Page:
So, while Snead gave up 1.04 homers per nine innings, he posted the 34th-lowest homer rate among the 80 Triple-A pitchers who cracked 50 innings with five or fewer starts. Combine that home run rate with a slightly-below-average strikeout rate (23.5%) and a better-than-average walk rate (8.3%) and the result is a 4.43 FIP that ranked in the middle of the pack (38th-best).
That said, Snead’s performance may have been negatively affected by bad batted ball luck, given his sky-high 17.6% HR/FB at Triple-A. As such, he ranked much better in terms of xFIP, with his 4.12 mark the level’s 15th-best.
An undrafted free agent singing in 2018, Rees jumped onto the prospect radar by producing the best numbers among relievers at Blue Jays affiliates this season. He was no match for Class A hitters, striking out nearly half of opposing batters (47.8%!!!), while walking only 4.4% of them and giving up zero homers over 25.1 innings. The result: by far the best FIP (0.45) among Class A relievers.
Those phenomenal performances led to an early June promotion to High-A Dunedin, where the good times continued to roll. He maintained a strong 30.6% strikeout rate that ranked 34th among the 193 High-A relievers who cracked 30 innings with five or fewer starts. His walk rate (7.6%) was comfortably better than average (54th-best), as was his home run rate (0.25 HR/9, 33rd-best), resulting in a FIP (2.23) that was among the level’s best (17th). Importantly, it was well-supported by his 2.46 xFIP, the level’s 12th-best mark.
Like Fishman, Rees was exceptional at generating both grounders (58.4% GB rate, 6th-best) and whiffs (16.6% SwStr%, 13th-best). Unlike Fishman at Double-A, no High-A pitcher managed to outdo Rees in both categories.
If Rees was the best statistical performer among relievers in the Blue Jays system, Wilson was likely #2. Wilson spent the first three months of the season pitching with High-A Dunedin, before a promotion to Double-A at the all-star break.
At High-A, Wilson actually outdid Rees’ strong performance across the key pitching metrics. Wilson posted the level’s 25th-best strikeout rate (32.2%), 35th-best walk rate (6.6%) and joint-best home run rate (0 HR/9), which powered him to the third-best FIP (1.68) among High-A relievers. Given his lack of home runs surrendered, it is not a surprise that Wilson’s xFIP (2.37) is meaningfully higher than his FIP. Nevertheless, it was the eighth-best mark in the level.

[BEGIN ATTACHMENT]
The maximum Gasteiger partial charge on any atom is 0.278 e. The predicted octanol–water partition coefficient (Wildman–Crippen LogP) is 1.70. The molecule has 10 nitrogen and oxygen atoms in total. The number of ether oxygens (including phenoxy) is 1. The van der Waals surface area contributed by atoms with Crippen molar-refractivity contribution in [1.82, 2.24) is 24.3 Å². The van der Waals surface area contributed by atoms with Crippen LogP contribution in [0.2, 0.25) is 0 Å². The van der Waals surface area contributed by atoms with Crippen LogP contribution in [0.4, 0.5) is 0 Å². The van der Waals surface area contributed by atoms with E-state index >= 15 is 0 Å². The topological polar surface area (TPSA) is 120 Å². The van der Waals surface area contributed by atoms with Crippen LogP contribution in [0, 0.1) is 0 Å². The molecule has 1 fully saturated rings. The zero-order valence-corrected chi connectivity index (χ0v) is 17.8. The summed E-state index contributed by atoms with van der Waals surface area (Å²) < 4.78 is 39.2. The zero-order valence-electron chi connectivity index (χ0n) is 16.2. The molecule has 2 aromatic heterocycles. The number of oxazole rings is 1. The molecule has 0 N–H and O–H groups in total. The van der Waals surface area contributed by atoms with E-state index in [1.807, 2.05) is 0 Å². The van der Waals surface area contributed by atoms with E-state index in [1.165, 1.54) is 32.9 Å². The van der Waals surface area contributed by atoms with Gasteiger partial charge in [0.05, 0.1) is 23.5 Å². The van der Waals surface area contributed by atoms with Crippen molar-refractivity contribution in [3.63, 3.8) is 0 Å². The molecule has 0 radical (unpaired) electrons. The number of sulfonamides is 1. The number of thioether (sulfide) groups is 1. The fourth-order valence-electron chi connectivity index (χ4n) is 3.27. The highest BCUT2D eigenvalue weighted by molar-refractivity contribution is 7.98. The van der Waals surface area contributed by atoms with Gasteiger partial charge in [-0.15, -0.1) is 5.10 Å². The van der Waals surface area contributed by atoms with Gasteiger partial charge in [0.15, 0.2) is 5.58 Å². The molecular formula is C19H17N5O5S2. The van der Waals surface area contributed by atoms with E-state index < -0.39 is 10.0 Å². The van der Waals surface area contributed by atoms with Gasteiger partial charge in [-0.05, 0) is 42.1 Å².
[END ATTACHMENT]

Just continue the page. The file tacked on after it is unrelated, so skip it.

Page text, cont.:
Wilson made 11 relief appearances (18 IP) for AA New Hampshire. Like some of the others on this list, while he saw his numbers decline some after his promotion, he remained an effective producer—he produced a 3.00 FIP (152nd-best out of 440 AA pitchers with 10+ IP and five or fewer starts) and a 3.10 xFIP (121st-best). It’s also worth mentioning that Wilson, in his age-22 season, was younger than over 90% of the Double-A relievers in the aforementioned group.
Like Rees, Rackoski joined the Blue Jays as an undrafted free agent in 2018, started 2019 with Class A Lansing, finished the season with High-A Dunedin and was effective throughout.
He was at Class A until late July, accumulating 47 innings pitched at the level. While his strikeout and walk rates were almost exactly average—he posted a 25.3% K rate (71st-best among 142 Class A pitchers with 40+ IP and five or fewer starts) and a 9.3% BB rate (76th-best)—he excelled at avoiding homers, conceding only 0.19 HR/9 (21st-best). Whether in terms of FIP (2.79, 22nd-best) or xFIP (3.14, 29th-best), Rackoski’s strong overall performance at Class A is evident. Moreover, like Rees and Fishman, Rackoski racked up both grounders (56%, 12th-best) and swinging strikes (17.1%, seventh-best). Like Rees, no other pitcher at the level produced both a better groundball rate and swinging strike rate than Rackoski.
His subsequent performance over 15.2 High-A innings was very promising. He actually improved upon both his strikeout (29.5%) and walk rates (3.3%), posting a 26.2% K-BB% that ranked 48th among 445 High-A pitchers with ten or more innings pitched and five or fewer starts. His home run rate did shoot up to 1.15 per nine innings—limiting him to a FIP of 3.05—but that seems due to an elevated HR/FB (16.7% from 2.8% at Class A), given that he continued to rack up the grounders (50% GB rate) after his promotion. His xFIP at the level speaks to his promise, with his 2.02 mark ranking 17th among High-A relievers.
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I’m an economics professor in the GTA whose lifelong love for the Jays was reignited by that magical August of 2015 and the amazing moments since.